In the new study, the scientists describe the identification of five genes involved in producing the enzymes that are responsible for making the toxins produced by the fungus. In lab studies, the researchers showed that inactivating one of the genes, called BcBOT2, blocked the gene cluster’s ability to make the botrydial toxin. The finding could help the development of new, more effective fungicides or other resistance strategies, that target the ability of B. cinerea to make botrydial, the researchers suggest. — MTS
Journal: ACS Chemical Biology
Journal Article: “Sesquiterpene Synthase from the Botrydial Biosynthetic Gene Cluster of the Phytopathogen Botrytis cinerea”
Researchers at Penn State University are reporting for the first time that nanoparticles 1/5,000 the diameter of a human hair encapsulating an experimental anticancer agent, kill human melanoma and drug-resistant breast cancer cells growing in laboratory cultures. The discovery could lead to the development of a new generation of anti-cancer drugs that are safer and more effective than conventional chemotherapy agents, the scientists suggest. The research is scheduled for the Dec. 10 issue of ACS’ Nano Letters, a monthly journal.
In the new study, Mark Kester, James Adair and colleagues at Penn State's Hershey Medical Center and University Park campus point out that certain nanoparticles have shown promise as drug delivery vehicles. However, many of these particles will not dissolve in body fluids and are toxic to cells, making them unsuitable for drug delivery in humans. Although promising as an anti-cancer agent, ceramide also is insoluble in the blood stream, making delivery to cancer cells difficult.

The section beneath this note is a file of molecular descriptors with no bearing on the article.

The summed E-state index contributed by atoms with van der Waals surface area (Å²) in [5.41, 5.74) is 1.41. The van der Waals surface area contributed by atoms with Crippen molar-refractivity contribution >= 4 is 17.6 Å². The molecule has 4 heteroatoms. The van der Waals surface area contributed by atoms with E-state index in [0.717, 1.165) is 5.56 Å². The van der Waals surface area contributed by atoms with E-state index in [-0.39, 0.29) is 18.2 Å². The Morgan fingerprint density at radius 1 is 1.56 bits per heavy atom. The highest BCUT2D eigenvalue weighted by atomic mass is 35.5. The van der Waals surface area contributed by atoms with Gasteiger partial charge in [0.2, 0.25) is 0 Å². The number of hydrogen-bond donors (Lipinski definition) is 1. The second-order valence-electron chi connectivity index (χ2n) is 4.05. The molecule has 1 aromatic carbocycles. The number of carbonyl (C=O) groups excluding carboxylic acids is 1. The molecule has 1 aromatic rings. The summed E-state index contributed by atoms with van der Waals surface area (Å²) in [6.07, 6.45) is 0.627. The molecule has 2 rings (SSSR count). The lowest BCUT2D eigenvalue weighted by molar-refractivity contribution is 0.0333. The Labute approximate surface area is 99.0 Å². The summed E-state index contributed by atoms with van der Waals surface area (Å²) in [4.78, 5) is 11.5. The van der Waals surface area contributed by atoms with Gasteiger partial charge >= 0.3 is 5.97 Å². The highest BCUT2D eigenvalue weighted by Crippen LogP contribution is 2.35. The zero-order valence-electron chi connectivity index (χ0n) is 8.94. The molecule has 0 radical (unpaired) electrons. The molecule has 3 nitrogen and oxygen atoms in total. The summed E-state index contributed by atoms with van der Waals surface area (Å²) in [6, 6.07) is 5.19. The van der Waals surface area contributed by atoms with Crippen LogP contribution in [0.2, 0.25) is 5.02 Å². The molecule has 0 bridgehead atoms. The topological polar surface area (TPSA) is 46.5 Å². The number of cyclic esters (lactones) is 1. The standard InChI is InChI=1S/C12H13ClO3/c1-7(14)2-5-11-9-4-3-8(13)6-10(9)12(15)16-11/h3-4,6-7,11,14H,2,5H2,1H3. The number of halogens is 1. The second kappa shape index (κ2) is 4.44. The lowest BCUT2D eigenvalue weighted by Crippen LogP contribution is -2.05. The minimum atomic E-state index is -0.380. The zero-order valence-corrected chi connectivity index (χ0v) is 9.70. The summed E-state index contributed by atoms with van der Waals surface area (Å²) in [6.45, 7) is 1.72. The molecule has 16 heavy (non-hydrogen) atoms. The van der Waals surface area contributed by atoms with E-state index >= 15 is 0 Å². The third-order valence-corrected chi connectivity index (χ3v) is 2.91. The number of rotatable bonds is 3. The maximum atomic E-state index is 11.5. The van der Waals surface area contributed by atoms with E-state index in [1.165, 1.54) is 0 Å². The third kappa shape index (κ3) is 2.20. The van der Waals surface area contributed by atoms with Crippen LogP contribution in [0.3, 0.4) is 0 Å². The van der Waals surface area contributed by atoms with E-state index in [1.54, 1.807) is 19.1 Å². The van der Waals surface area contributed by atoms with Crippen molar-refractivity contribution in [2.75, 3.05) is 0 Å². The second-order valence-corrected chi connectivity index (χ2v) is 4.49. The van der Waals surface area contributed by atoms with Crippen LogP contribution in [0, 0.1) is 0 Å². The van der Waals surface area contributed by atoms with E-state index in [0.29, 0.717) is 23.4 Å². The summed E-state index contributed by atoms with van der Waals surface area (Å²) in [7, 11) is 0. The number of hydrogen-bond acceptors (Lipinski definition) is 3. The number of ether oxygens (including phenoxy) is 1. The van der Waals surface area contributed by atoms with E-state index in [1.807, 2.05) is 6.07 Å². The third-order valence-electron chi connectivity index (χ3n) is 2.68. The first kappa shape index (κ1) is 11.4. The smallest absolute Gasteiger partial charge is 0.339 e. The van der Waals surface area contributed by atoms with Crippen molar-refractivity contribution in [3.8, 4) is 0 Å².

The scientists report a potential solution with development of calcium phosphate nanocomposite particles (CPNPs). The particles are soluble and with ceramide encapsulated with the calcium phosphate, effectively make ceramide soluble. With ceramide encapsulated inside, the CPNPs killed 95 percent of human melanoma cells and was “highly effective” against human breast cancer cells that are normally resistant to anticancer drugs, the researchers say.
Penn State Research Foundation has licensed the calcium phosphate nanocomposite particle technology known as "NanoJackets" to Keystone Nano, Inc. MK and JA are CMO and CSO, respectively. — MTS.
Journal: Nano Letters
Journal Article: “Calcium Phosphate Nanocomposite Particles for In Vitro Imaging and Encapsulated Chemotherapeutic Drug Delivery to Cancer Cells”